Economists Emmanuel Saez and Gabriel Zucman from the University of California-Berkeley, who helped the candidates draw up their plans, estimate that Warren’s tax plan would generate $2.75 trillion over a decade, and Sanders’s plan $4.35 trillion, though other leading economists have disputed those figures.
Depending on who is asked, higher taxes on the rich are either the solution to an ever-expanding wealth gap and a way to pay for a stronger social safety net or a strain on the economy that hampers growth and kills the motivation of individuals to become millionaires and billionaires.
“You’re going to completely disincentivize capital investment, which is going to be very, very bad for economic growth,” said Treasury Secretary Steven Mnuchin in a September interview with The New York Times. “Taxing capital is not a good thing for creating economic growth, and if anything we should be looking at how we create more incentives for economic growth.”
According to an analysis by Saez and Zucman, if Warren’s and Sanders’s tax plans had been implemented in 1982, the combined wealth of the 15 richest Americans today would be cut by 54% and 79%, respectively.
Jeff Bezos, the wealthiest person in the world, is worth approximately $160 billion, but would be worth $86.8 billion today if Warren’s tax plan were in place for the last 37 years. Under Sanders’s plan, he would be worth $43 billion.
Skeptics of a wealth tax point to Europe, where several nations have abandoned a tax on extreme wealth. In 1990, 12 European countries had wealth taxes, but now it’s down to four: Belgium, Norway, Spain and Switzerland.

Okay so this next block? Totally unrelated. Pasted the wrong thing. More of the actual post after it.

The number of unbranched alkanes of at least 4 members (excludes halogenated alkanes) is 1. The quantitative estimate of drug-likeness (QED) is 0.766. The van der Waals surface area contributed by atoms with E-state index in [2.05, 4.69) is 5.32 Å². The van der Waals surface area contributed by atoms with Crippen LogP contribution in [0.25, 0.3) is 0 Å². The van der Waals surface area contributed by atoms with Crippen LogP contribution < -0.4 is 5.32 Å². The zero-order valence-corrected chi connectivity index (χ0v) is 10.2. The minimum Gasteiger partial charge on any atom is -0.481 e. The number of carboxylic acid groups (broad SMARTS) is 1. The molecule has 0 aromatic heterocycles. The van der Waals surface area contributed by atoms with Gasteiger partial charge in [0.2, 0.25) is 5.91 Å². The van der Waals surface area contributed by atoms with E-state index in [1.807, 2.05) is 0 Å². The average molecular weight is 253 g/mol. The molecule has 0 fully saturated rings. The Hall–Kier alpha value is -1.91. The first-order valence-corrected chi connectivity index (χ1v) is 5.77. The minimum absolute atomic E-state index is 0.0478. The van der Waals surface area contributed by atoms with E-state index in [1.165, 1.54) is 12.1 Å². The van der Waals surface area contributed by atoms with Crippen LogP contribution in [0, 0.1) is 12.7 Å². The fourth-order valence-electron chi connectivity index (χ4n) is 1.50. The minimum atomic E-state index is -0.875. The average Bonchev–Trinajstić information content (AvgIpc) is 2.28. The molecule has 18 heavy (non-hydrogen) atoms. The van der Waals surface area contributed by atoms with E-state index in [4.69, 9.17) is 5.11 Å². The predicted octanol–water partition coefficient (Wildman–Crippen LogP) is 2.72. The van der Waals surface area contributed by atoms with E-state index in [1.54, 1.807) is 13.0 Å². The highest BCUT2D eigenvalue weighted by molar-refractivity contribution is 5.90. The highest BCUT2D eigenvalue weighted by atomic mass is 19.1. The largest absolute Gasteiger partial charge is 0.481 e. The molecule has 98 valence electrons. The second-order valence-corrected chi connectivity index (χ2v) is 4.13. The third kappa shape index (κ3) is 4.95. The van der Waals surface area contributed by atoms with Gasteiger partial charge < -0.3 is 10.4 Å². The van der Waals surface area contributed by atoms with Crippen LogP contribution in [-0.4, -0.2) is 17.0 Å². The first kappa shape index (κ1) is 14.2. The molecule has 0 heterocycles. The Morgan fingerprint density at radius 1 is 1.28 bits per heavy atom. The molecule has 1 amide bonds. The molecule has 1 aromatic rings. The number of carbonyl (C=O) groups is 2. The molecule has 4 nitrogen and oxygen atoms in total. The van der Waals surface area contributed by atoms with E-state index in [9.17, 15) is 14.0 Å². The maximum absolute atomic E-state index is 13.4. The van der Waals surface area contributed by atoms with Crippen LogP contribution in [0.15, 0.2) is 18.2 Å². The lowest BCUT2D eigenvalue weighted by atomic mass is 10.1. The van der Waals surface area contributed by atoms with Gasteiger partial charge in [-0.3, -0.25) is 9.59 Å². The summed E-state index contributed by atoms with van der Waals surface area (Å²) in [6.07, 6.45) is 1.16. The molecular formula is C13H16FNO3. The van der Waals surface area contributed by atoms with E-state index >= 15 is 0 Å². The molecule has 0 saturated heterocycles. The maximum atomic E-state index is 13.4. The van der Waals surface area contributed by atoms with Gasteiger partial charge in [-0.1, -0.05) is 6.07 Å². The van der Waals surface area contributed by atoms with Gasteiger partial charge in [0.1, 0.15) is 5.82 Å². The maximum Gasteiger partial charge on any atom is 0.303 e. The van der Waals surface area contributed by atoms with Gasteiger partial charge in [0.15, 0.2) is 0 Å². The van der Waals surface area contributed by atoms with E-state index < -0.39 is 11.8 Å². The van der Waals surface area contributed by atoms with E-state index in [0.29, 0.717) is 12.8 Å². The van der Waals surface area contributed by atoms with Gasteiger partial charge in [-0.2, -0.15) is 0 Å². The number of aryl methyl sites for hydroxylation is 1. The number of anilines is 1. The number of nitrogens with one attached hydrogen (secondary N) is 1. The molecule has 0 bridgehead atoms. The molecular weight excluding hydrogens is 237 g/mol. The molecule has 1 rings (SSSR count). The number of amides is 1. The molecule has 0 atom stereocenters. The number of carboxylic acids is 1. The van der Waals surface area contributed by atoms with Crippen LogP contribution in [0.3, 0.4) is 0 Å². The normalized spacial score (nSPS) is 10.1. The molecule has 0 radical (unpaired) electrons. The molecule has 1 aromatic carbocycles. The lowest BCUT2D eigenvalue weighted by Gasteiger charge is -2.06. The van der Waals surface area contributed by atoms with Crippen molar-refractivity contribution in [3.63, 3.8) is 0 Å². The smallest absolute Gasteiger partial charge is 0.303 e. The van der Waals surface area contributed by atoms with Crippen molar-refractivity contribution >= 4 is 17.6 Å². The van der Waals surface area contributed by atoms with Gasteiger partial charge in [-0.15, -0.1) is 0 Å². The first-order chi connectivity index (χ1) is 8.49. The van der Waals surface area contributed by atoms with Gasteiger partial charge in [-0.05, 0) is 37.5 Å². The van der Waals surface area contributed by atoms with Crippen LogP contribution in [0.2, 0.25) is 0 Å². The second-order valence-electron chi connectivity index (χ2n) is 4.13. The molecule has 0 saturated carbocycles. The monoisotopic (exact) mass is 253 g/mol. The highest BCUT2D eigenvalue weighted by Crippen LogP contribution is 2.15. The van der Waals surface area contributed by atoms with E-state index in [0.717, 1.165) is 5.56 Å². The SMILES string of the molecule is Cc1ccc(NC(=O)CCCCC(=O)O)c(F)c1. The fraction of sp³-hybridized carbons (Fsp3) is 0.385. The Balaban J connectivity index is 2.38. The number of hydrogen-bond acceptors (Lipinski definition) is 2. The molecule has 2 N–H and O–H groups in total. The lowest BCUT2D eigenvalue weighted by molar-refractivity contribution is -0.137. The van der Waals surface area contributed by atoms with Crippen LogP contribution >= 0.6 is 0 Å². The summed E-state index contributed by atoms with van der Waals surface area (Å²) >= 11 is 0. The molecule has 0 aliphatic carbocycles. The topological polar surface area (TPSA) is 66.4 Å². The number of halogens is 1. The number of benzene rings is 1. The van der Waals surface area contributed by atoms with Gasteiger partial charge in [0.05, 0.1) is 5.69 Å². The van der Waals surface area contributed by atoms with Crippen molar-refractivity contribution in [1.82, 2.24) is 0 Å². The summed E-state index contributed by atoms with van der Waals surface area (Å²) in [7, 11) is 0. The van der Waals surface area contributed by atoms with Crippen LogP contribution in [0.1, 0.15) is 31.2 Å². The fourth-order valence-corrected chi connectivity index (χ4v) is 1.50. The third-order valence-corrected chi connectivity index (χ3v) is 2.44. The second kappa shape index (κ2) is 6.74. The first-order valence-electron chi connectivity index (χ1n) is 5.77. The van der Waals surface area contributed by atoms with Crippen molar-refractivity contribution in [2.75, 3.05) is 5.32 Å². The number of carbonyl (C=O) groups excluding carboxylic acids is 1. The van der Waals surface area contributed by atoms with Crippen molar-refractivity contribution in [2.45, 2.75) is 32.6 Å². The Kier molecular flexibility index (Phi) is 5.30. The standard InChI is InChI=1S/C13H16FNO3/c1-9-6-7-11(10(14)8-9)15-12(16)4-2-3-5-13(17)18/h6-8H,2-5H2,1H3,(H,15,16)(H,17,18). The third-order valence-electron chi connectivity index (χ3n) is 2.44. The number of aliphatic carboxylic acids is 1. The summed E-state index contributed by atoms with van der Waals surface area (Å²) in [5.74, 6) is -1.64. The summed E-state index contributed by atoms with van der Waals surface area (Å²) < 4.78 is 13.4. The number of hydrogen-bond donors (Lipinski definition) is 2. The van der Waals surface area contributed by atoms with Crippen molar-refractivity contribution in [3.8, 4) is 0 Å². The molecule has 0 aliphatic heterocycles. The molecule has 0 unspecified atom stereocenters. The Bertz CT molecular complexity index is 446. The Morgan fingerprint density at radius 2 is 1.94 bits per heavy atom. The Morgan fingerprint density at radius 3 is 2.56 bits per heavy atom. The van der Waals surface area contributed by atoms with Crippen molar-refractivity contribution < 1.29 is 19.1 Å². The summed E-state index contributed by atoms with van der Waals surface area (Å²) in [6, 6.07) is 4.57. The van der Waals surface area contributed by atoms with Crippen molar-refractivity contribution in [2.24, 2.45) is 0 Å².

Americans for Tax Reform, led by the highly influential conservative tax policy advocate Grover Norquist, called Warren’s wealth tax, “a nightmare to administer, would double the size of the IRS, would fail to generate revenue that supporters claim, and has failed every time it has been tried in the past.”
Saez and Zucman argued in a recent Washington Post op-ed that the failure of any tax is not the fault of the tax itself, but the fault of government to allow the tax to succeed.
“Governments can choose to make them work or allow them to fail, and European governments made wrong choices, letting tax avoidance fester,” they wrote.
A poll by Politico and Morning Consult earlier this year found that more than three-quarters of Americans favor raising taxes on the rich.
The marginal tax rate for the wealthiest Americans reached 91% in 1944, according to the Tax Foundation, but has steadily declined since then. In 2017, the Republican-controlled Congress and White House cut taxes on the top earners by more than 2% to 37%, which will exacerbate income inequality, according to the Tax Policy Center.
“Trump’s Tax Scam helped the rich and left workers behind,” Van Hollen tweeted Nov. 7.
But his, or any other Democratic plan to raise taxes on the wealthiest Americans will require bipartisanship, at least as long as Republicans control the Senate.
The 2017 cuts led by President Donald Trump and former House Speaker Paul Ryan, R-Wisconsin, passed without a single Democratic vote.